Specific Uses

Brain CT is most useful in acute settings, especially emergency departments, because of its fast acquisition time, ready accessibility, and lower cost compared with MRI. As the first-line examination after trauma, CT is more sensitive than MRI for detecting skull fractures and radiopaque foreign bodies such as metal or glass.2 CT readily identifies acute subdural/epidural and parenchymal hematomas and hemorrhagic contusions and is superior to MRI for detecting acute subarachnoid hemorrhage.3 CT is particularly helpful for identifying calcification and assessing pathologic processes of bone, both of which may narrow a differential diagnosis. CT is indispensable for studying patients with cardiac pacemakers, defibrillators, intra-orbital metal, or other implants that contraindicate the use of MRI.

CT angiography (CTA) has become important in the initial evaluation of subarachnoid hemorrhage, achieving 90% to 93% sensitivity for detecting aneurysms according to meta-analyses of older studies.4,5 The faster scan times available with 16- and 64-slice scanners permit selective capture of the arterial phase of contrast opacification without venous contamination and provide images close to true angiograms. The fast, thinly collimated multi-slice acquisitions now permit CTA to be performed over long distances in short periods of time, so CTA can image the entire region from the base of the heart to the vertex of the skull to evaluate stroke patients for left atrial thrombi and potential occlusions in the cervical and intracranial circulations. Although digital subtraction angiography (DSA) remains the gold standard for angiography at present, the sensitivity and speed of CTA are constantly improving, so CTA will come to rival DSA in the near future.6


In any acute setting, noncontrast head CT can be used to quickly assess for the three Hs—hemorrhage, herniation, and hydrocephalus—which may necessitate immediate neurosurgical intervention. Figure 1-4 illustrates the utility of CT in the acute setting, as well as its importance in the evaluation of bony lesions.

A sample report is shown in Box 1-1.

BOX 1-1 Sample Report: CT and CT Angiography of the Head(Fig. 1-5)

Pitfalls and Limitations

Several important problems do limit the utility of CT. In patients with renal impairment, the use of iodinated intravenous contrast is limited by concerns about contrast-induced nephropathy, generally identified as an increase in serum creatinine concentration after administration of a contrast agent, without an alternative explanation. Although there are no uniform diagnostic criteria (because creatinine levels are not necessarily precise), the two most important risk factors for developing nephropathy are preexisting renal impairment and diabetes.7,8 Adequate hydration, acetylcysteine, and sodium bicarbonate may help prevent nephropathy in patients with borderline renal function.9,10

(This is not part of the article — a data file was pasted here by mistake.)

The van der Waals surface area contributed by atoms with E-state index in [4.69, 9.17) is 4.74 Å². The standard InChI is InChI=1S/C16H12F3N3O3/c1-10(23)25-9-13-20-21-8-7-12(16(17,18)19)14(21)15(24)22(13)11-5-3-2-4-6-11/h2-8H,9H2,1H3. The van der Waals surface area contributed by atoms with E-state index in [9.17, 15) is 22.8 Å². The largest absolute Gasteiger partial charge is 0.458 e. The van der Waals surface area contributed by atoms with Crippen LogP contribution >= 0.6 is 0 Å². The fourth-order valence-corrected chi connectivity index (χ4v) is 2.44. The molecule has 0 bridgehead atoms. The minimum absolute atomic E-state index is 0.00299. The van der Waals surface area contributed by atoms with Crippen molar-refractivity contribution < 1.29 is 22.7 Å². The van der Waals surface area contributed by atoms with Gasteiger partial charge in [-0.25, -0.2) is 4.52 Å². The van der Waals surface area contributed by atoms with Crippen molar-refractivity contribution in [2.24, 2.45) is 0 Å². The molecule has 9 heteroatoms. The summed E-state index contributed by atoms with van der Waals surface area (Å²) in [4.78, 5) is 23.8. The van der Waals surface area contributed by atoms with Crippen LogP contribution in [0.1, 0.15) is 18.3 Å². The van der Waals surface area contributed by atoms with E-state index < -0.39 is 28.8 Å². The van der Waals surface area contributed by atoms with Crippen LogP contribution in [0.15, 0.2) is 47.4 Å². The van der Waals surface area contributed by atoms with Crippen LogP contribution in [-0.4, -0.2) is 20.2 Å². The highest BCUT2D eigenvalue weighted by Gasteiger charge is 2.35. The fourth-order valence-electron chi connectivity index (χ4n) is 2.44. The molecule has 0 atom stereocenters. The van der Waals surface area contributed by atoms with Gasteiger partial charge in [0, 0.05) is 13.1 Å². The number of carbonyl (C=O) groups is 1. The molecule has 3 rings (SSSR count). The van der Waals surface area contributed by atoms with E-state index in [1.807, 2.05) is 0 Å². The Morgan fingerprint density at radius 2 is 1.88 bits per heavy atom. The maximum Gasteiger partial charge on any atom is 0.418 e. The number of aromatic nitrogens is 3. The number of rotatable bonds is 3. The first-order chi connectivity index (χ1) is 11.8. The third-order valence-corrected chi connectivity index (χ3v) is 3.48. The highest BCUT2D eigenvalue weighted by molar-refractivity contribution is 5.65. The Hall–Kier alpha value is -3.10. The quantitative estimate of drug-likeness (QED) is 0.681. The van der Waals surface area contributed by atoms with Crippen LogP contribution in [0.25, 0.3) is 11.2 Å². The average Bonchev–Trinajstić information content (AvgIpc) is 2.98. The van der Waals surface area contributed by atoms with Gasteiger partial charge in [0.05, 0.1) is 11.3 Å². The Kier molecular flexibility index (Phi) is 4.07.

Radiologists are frequently asked what to do with patients who are “allergic” to shellfish or iodine. There is a mistaken assumption that iodine in each of these compounds confers cross-reactivity to iodinated contrast agents. However, there is little to no evidence to indicate that the iodine itself triggers adverse reactions to contrast, seafood, or topical povidone-iodine.11 In patients with a history of significant prior contrast reaction, premedication with histamine blockers and corticosteroids can be performed. Patients describing allergies to seafood should be questioned about the nature of the reaction but only insofar as a history of severe allergy to any food increases the risk of contrast reaction.

Pregnancy and lactation generate additional safety considerations for CT. The radiation dose to the fetus during the mother’s head CT has been estimated at 0 to 1 mGy and is from scattered radiation only. It is generally believed that the risk to the fetus of teratogenesis or childhood cancer is negligible at radiation dosages less than 50 mGy.12,13 Because the uterus lies outside the field of view and the radiation dose to the fetus is negligible, it is not clear that it is necessary to place lead shielding over the abdomen/pelvis. However, placing shielding may provide reassurance to the patient. Iodinated contrast material should be avoided if possible during pregnancy because of potential concern for fetal hypothyroidism. For lactating women, the traditional recommendation is to discontinue breast feeding for 12 to 24 hours after contrast agent administration and discard the milk.14

Current Research and Future Direction

CT scanners capable of up to 64-slice acquisitions are in common clinical use and afford submillimeter isotropic resolution, rapid scan times (<5 seconds for head CT), and good coverage (32 to 40 mm z-axis coverage with a single gantry rotation). Because the imaging parameters are now able to meet most clinical demands, it is not clear that increasing the number of slices acquired simultaneously is particularly useful or warranted. Instead, research has focused on meeting specific clinical needs, such as dynamic imaging for perfusion measurements and faster scan times for cardiac imaging.